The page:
If you’re scheduled for surgery, one of your main questions is likely to be “How long before I can get back to my regular life?”
As you might expect, the answer depends in part on what type of operation you’re having and how healthy you are going in. But much of it also depends on you. The following steps can help you improve your chances for a speedy recovery and reduce the risk of complications that can leave you sidelined longer than you intended.
Pick an experienced surgeon and hospital. Be wary of surgeons who are reluctant to discuss their level of experience or are vague about their complication and success rates. Experience is especially important for complex, high-risk procedures such as cancer surgery, coronary artery bypass and heart-valve replacement, and abdominal aortic aneurysm repair.
As for picking a hospital, Consumer Reports rates more than 4,000 hospitals nationwide on 17 measures, including infection and readmission rates, serious complications, mortality and patient experience. It also has a composite safety score for more than 1,100 hospitals. For details, go to www.consumerreports.
Know what’s coming. Ask your surgeon what to expect in the immediate postoperative period. Will you be in the intensive care unit at first? What are the plans for pain relief? What tubes will you be hitched up to? Also, have a discussion about your expectations for recovery. Finally, discuss your medication. You should stop taking certain drugs and supplements before surgery because they can affect blood clotting. Diabetics who take insulin may need to adjust their doses.
Stay safe at the hospital. Two of the biggest risks of any hospitalization are medical errors and infections. Those are largely out of your control, but you can help mitigate the risk by arranging to have a friend or relative with you for most if not all of your stay to ask questions, monitor hand-washing and the administration of medication, make sure catheters and IV lines are kept clean and removed when they’re no longer needed (that doesn’t always happen), and speak up in general if something doesn’t seem right. If that’s not possible, consider hiring a private-duty nurse for the job.
Plan your discharge. Start asking about discharge plans soon after you’re admitted. Find out whether you will be going home or to a skilled nursing facility. If it’s the former, schedule home care if needed, and nail down plans for physical therapy or other rehabilitation. If you’re going home with equipment, such as drains or wound vacs (vacuum pumps to aid wound healing), make sure you or your caregiver knows how to operate them.
Don’t tough out pain. Doing so may set back your recovery, warns Alejandro Gonzalez Della Valle, an orthopedic surgeon at the Hospital for Special Surgery and an associate professor of orthopedic surgery at Weill Cornell Medical College in New York. After knee replacement, for example, “it is important that patients take the prescribed painkillers,” he says. “Good pain control allows them to rehabilitate faster and develop range of motion.” In contrast, those who are reluctant to take painkillers generally don’t do enough physical therapy, which can lead the knee to heal with thick scar tissue that limits range of motion, Gonzalez Della Valle says. Taking painkillers if needed can also make it easier to breathe and cough, reducing the risk of pneumonia.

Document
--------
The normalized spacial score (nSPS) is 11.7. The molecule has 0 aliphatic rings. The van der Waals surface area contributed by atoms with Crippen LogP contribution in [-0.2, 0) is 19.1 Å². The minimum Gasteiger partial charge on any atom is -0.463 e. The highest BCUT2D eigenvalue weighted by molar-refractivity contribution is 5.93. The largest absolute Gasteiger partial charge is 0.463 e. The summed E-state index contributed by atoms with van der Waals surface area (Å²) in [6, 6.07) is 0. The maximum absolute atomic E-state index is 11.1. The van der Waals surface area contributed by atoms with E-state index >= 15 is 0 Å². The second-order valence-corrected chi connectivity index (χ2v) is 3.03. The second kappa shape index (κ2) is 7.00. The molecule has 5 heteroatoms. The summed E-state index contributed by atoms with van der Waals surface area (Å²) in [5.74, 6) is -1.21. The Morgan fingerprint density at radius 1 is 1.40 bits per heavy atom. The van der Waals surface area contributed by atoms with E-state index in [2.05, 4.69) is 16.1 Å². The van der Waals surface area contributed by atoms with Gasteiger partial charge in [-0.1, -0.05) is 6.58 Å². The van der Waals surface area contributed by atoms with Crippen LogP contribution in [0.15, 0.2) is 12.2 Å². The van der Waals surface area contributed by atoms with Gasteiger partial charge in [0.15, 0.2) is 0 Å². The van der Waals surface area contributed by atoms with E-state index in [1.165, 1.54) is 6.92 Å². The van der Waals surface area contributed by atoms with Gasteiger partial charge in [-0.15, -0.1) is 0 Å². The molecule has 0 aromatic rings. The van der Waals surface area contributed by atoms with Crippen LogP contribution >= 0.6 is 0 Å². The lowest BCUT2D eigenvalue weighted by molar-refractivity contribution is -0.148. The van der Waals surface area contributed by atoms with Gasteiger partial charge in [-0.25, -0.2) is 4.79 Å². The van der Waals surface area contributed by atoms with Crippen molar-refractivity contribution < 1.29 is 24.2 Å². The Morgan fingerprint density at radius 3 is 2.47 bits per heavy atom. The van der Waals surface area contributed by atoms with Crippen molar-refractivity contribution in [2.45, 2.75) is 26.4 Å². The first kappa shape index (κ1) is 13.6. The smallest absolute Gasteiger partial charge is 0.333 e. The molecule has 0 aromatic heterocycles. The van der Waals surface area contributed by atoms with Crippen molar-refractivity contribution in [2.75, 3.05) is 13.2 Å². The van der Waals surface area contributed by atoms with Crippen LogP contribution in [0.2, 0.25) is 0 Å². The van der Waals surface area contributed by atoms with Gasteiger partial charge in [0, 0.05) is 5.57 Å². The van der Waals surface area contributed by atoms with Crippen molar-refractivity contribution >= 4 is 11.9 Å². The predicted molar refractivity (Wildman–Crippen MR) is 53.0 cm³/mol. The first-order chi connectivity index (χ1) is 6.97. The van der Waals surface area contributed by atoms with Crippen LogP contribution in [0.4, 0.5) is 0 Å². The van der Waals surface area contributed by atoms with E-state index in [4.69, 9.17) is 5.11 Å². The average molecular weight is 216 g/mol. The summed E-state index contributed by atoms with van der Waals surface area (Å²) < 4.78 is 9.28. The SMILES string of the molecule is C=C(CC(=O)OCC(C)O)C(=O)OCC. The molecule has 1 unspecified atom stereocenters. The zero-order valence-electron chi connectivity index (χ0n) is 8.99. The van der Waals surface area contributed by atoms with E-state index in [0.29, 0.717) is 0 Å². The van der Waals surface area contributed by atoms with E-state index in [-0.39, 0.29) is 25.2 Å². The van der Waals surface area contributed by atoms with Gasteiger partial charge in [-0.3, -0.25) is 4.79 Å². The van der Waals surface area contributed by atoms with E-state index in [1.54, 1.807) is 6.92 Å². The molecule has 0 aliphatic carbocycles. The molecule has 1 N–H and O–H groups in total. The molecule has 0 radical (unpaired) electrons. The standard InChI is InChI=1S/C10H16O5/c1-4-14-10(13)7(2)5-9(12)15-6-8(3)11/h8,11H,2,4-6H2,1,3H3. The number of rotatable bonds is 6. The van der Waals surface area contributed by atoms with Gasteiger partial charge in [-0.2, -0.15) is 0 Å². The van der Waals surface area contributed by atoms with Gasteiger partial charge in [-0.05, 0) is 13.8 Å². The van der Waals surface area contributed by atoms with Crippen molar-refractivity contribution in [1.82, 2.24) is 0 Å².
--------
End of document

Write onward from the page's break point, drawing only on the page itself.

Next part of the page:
Mind your bladder and bowels. While it is common for normal bowel activity to slow down after surgery, there may be something you can do to shorten that period. Chewing sugarless gum reduced the time to flatus (passing gas, an indicator of bowel function) by an average of 14 hours and the time to first bowel movement by 23 hours after intestinal surgery, according to an analysis in the April 2009 International Journal of Surgery.
As for your bladder, one risk is urinary retention, or the inability to urinate despite having a full bladder, a possible side effect of certain medication. Men with enlarged prostates are especially prone to this problem. The treatment for urinary retention is catheterization.
Tend to your incision. Common errors include touching the incision with unwashed hands and applying peroxide, lotion or antibiotic ointment to it. Don’t bathe or swim until your doctor says it’s okay, because water can soften the skin and cause the incision to pull apart. And don’t pick at the scab. If your incision is hot or red or seems to be pulling apart, call the surgeon right away.
Get moving, but carefully. You’ll probably be made to walk as soon after surgery as possible (it prevents blood clots and helps get your bowels moving again), but ask if there are restrictions you need to follow once you go home.
People with an incision on their upper body must be careful about lifting and about other arm motions that could stress it. Patients recovering from open-heart surgery, for example, have to learn to get out of chairs without using their hands. This avoids straining the breastbone, which was cut in half during surgery.